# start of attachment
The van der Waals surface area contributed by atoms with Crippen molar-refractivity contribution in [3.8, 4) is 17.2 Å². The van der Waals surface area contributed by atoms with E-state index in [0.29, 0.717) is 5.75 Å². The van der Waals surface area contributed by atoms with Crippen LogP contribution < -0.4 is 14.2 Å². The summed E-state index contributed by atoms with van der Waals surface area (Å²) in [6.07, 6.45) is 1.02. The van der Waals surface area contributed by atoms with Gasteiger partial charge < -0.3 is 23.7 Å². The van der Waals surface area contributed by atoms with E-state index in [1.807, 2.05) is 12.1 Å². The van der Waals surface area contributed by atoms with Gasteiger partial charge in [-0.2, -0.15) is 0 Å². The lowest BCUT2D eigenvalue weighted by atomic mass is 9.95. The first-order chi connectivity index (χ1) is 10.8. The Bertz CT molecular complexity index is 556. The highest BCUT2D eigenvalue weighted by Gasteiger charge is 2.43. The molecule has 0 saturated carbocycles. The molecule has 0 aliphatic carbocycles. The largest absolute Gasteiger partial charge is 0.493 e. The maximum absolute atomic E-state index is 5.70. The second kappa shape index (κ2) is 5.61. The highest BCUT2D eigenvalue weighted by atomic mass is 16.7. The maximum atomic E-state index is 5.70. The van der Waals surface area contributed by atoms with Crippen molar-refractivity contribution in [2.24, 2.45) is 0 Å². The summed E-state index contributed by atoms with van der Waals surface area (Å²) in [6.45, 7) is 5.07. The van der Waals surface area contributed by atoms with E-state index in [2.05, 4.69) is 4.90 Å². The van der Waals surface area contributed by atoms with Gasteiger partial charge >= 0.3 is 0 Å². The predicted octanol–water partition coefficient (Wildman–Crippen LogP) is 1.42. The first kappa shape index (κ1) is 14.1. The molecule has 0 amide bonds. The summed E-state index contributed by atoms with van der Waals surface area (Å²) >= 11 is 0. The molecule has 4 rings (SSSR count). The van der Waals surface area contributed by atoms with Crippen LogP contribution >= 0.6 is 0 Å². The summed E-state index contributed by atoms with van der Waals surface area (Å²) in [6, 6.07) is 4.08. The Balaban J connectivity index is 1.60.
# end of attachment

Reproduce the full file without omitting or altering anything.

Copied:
The van der Waals surface area contributed by atoms with Crippen molar-refractivity contribution in [3.8, 4) is 17.2 Å². The van der Waals surface area contributed by atoms with E-state index in [0.29, 0.717) is 5.75 Å². The van der Waals surface area contributed by atoms with Crippen LogP contribution < -0.4 is 14.2 Å². The summed E-state index contributed by atoms with van der Waals surface area (Å²) in [6.07, 6.45) is 1.02. The van der Waals surface area contributed by atoms with Gasteiger partial charge < -0.3 is 23.7 Å². The van der Waals surface area contributed by atoms with E-state index in [1.807, 2.05) is 12.1 Å². The van der Waals surface area contributed by atoms with Gasteiger partial charge in [-0.2, -0.15) is 0 Å². The lowest BCUT2D eigenvalue weighted by atomic mass is 9.95. The first-order chi connectivity index (χ1) is 10.8. The Bertz CT molecular complexity index is 556. The highest BCUT2D eigenvalue weighted by Gasteiger charge is 2.43. The molecule has 0 saturated carbocycles. The molecule has 0 aliphatic carbocycles. The largest absolute Gasteiger partial charge is 0.493 e. The maximum absolute atomic E-state index is 5.70. The second kappa shape index (κ2) is 5.61. The highest BCUT2D eigenvalue weighted by atomic mass is 16.7. The maximum atomic E-state index is 5.70. The van der Waals surface area contributed by atoms with Crippen molar-refractivity contribution in [2.24, 2.45) is 0 Å². The summed E-state index contributed by atoms with van der Waals surface area (Å²) in [6.45, 7) is 5.07. The van der Waals surface area contributed by atoms with E-state index in [2.05, 4.69) is 4.90 Å². The van der Waals surface area contributed by atoms with Gasteiger partial charge >= 0.3 is 0 Å². The predicted octanol–water partition coefficient (Wildman–Crippen LogP) is 1.42. The first kappa shape index (κ1) is 14.1. The molecule has 0 amide bonds. The summed E-state index contributed by atoms with van der Waals surface area (Å²) >= 11 is 0. The molecule has 4 rings (SSSR count). The van der Waals surface area contributed by atoms with Crippen LogP contribution >= 0.6 is 0 Å². The summed E-state index contributed by atoms with van der Waals surface area (Å²) in [6, 6.07) is 4.08. The Balaban J connectivity index is 1.60.